Tuesday, January 31, 2017

6 Daytrips to Take from Madrid, Spain

The Spanish capital of Madrid has enough to keep you occupied for years: a plethora of world-class museums, thousands of restaurants that serve up tasty local grub plus every cuisine you can think of, a handful of historical monuments, a clutch of unique neighborhoods that all have something different to offer, and one of the world’s largest collections of green spaces.

Daytrips from Madrid, Spain
Calle Sagasta
But it’s a rarely-talked-about fact that the city of Madrid has no UNESCO World Heritage Sites to speak of, even as European counterparts like Lisbon, Paris, and Rome all boast of this designation that honors and protects landmarks of cultural or natural significance.

What the city center of Madrid lacks in stunning monuments, it makes up for with no fewer than six World Heritage Sites that surround the metropolis on all sides. Each of these cities is no more than an hour away from the capital, which means you could spend a week hopping from one stunning Spanish city to the next yet never check out of your Madrid hotel. That, to me, sounds like a great way to spend some time in the center of Spain!

1) Segovia

Daytrips from Madrid, Spain
View from the Alcázar
This provincial capital is right on the other side of the Guadarrama mountain range, but it feels a world away from the big city life of Madrid. A Roman aqueduct spans a bustling plaza, still standing without mortar after nearly 2,000 years. The country’s most recently-built Gothic cathedral crowns the city center, not too far from the alcázar or castle that was the inspiration for Walt Disney’s Sleeping Beauty castle. Don’t head back to Madrid without sitting down for a feast of the city’s signature dish: cochinillo asado, or roast suckling pig.

How to get there: Ride the 27-minute high-speed train from Madrid’s Chamartín train station. From the Segovia-Guiomar train station, catch bus #11 to the aqueduct.

Tuesday, January 24, 2017

Photo Post: Aranjuez, a Royal Escape from Madrid, Spain

Aranjuez, Spain
Royal Palace
It must be nice being a king, because you get to use the word “summer” as a verb. That’s exactly what the kings (and queens!) of Spain decided to do a few centuries ago when the intense summer heat of Madrid became too much for them. They constructed a royal retreat in Aranjuez, a small town to the south of the capital with a slightly-more-agreeable climate thanks to two rivers that run through it and a lush wooded landscape.

Aranjuez, Spain
Príncipe Garden
The main attraction in Aranjuez (pronounced “ah-rahn-KHWETH” [a.ɾaŋˈxweθ] is the Royal Palace, a kind of low-budget Versailles that’s dripping with over-the-top Rococo decorations inside—think gold leaf, porcelain wall embellishments, frescoes, tapestries, and ornate furniture. Spanish monarchs used this palace as their summer residence, but without air conditioning you can imagine the rooms would get rather stuffy, so I’m sure they spent a lot of time outdoors in the gardens next door, where there are plenty of shade trees that fight back against the oppressive summer heat.

Tuesday, January 17, 2017

Modernista Architecture in Barcelona NOT By Gaudí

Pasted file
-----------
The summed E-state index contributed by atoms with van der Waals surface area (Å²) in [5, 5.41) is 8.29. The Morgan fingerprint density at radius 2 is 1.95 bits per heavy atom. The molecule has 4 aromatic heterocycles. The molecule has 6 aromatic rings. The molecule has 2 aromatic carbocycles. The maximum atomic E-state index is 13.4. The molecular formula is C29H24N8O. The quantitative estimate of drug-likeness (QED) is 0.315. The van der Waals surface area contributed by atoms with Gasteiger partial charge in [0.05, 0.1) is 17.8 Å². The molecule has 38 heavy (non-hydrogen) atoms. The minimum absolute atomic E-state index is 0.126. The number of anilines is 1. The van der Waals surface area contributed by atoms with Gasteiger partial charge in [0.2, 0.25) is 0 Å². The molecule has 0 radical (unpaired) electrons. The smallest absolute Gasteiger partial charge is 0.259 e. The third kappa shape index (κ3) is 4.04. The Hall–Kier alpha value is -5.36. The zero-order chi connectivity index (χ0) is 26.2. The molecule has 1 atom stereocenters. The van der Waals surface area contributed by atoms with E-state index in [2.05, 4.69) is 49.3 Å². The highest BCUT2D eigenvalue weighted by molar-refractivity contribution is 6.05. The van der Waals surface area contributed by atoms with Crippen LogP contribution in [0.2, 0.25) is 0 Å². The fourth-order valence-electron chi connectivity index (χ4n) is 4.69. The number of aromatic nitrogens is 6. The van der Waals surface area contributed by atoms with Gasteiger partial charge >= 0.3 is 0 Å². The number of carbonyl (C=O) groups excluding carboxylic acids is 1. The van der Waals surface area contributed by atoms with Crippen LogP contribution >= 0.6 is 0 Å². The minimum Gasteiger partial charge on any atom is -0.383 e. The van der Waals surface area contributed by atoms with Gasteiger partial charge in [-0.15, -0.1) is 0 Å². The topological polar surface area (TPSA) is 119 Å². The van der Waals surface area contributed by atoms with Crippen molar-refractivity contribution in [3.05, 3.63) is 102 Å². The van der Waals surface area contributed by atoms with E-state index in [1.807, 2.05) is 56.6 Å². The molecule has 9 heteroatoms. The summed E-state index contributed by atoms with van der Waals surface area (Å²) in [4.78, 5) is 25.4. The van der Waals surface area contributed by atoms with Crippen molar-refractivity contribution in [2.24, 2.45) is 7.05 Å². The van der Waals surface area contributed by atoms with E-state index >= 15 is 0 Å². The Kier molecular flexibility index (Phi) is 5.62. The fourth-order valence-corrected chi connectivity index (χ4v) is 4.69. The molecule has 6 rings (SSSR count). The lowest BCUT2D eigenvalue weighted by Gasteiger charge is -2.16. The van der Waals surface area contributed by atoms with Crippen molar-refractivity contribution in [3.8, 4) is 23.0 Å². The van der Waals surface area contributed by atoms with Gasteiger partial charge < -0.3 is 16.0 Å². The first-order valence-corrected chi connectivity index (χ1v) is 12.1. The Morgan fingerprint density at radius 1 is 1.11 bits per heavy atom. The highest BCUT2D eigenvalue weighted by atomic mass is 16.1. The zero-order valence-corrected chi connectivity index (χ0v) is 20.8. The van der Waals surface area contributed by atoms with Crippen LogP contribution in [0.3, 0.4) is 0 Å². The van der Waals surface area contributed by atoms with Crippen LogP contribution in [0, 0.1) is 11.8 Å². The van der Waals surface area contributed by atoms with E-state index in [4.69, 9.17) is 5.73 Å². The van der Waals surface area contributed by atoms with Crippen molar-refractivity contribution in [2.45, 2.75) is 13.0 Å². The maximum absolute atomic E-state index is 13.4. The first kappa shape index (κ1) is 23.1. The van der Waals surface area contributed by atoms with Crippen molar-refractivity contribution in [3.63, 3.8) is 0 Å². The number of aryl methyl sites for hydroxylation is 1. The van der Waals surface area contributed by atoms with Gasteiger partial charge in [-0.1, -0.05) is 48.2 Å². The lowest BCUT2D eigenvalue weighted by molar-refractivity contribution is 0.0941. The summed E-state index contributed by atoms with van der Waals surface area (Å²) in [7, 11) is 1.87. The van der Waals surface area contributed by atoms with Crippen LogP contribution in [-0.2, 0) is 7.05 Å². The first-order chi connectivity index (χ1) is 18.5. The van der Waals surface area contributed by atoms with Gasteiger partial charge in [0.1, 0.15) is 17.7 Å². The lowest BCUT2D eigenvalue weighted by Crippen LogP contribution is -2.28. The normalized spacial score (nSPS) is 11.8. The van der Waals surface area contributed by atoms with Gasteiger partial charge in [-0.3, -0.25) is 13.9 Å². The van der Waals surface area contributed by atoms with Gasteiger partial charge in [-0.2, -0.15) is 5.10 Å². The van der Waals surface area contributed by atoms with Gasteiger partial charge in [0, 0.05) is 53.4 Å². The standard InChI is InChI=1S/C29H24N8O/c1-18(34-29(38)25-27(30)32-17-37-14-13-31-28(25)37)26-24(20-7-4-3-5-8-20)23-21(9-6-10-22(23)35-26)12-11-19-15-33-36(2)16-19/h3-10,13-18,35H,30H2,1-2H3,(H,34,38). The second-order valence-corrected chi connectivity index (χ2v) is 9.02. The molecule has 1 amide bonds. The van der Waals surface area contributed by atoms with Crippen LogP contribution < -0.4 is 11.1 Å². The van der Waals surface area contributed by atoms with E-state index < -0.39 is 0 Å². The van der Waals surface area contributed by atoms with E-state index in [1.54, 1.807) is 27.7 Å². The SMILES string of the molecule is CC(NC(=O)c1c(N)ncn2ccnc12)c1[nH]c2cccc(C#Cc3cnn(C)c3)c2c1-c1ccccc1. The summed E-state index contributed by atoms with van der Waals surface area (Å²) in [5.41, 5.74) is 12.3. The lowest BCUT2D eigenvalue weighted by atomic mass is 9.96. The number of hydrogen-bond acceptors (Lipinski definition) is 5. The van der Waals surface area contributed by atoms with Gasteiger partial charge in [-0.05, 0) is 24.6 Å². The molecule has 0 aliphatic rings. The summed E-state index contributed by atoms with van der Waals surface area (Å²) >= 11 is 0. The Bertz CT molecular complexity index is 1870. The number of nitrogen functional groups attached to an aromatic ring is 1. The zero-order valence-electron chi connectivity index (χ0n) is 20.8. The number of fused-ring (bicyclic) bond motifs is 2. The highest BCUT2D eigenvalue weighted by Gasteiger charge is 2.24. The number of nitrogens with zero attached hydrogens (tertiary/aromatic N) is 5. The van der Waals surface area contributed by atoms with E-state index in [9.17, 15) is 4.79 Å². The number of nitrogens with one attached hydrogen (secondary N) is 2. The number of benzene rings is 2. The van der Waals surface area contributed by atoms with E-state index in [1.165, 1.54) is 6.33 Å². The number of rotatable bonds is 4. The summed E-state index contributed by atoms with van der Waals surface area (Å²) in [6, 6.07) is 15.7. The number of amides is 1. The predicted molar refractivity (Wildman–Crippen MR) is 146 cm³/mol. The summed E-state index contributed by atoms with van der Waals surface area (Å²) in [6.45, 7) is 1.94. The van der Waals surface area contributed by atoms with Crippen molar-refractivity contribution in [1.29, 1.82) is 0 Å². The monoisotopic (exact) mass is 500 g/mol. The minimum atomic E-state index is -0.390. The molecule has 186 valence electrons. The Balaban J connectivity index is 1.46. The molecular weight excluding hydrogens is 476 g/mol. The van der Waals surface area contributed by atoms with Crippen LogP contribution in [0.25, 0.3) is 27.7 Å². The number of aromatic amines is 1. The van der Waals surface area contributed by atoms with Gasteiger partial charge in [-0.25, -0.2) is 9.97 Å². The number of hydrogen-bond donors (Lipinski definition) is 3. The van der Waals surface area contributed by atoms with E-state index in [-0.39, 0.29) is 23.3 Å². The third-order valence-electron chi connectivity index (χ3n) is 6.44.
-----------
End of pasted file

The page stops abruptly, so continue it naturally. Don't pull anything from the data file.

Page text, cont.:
There’s some places you visit for the food—San Sebastián in the Basque Country comes to mind, with bars that are literally overflowing with tiny bites of pintxos—and then there’s others you visit for ancient ruins—think Arles in southern France with Roman amphitheaters and sewers.

And there are other cities you spend time in for the architecture. Many of us live in a world of formulaic McMansions, soul-crushing strip malls, big box stores with 30-year shelf lives, and cold glass-and-steel office towers. We travel to cities with excellent architecture because these cities have a sense of place and because they remind us of the beauty in the world.

Modernista architecture in Barcelona, Spain
Palau de la Música Catalana
I think this is one of the big draws Barcelona has on many visitors. Yes, the cozy medieval streets in the Gothic Quarter are nice and all, but the gridded Eixample district, where the city expanded around the turn of the century, is where Barcelona really shines. Grand apartment homes were constructed by the new Catalan middle class, many of whom contracted innovative architects who were trailblazing the modernista style of architecture, a distinctly Catalan form of the prevailing Art Nouveau movement.

Antoni Gaudí is the most well-known of these architects, having designed glamorous houses like the Palau Güell or Casa Batlló and his unfinished masterpiece, the Sagrada Família church. But Gaudí was far from the only architect active during this time period. In fact, there’s so many Modernista-style buildings in Barcelona that the city government has put together a Ruta del Modernisme or Art Nouveau Walking Route that will take you past hidden gems that people all too often completely overlook as they seek out Gaudí’s work (I myself am guilty of this!).

This itinerary forces you to walk down under-trafficked streets mere blocks from the tourist trail as you intentionally look for stops along the way. I spent a few hours on a refreshing Sunday morning in June doing just this and gained a deeper appreciation for the city’s architecture that goes so far beyond just Gaudí.
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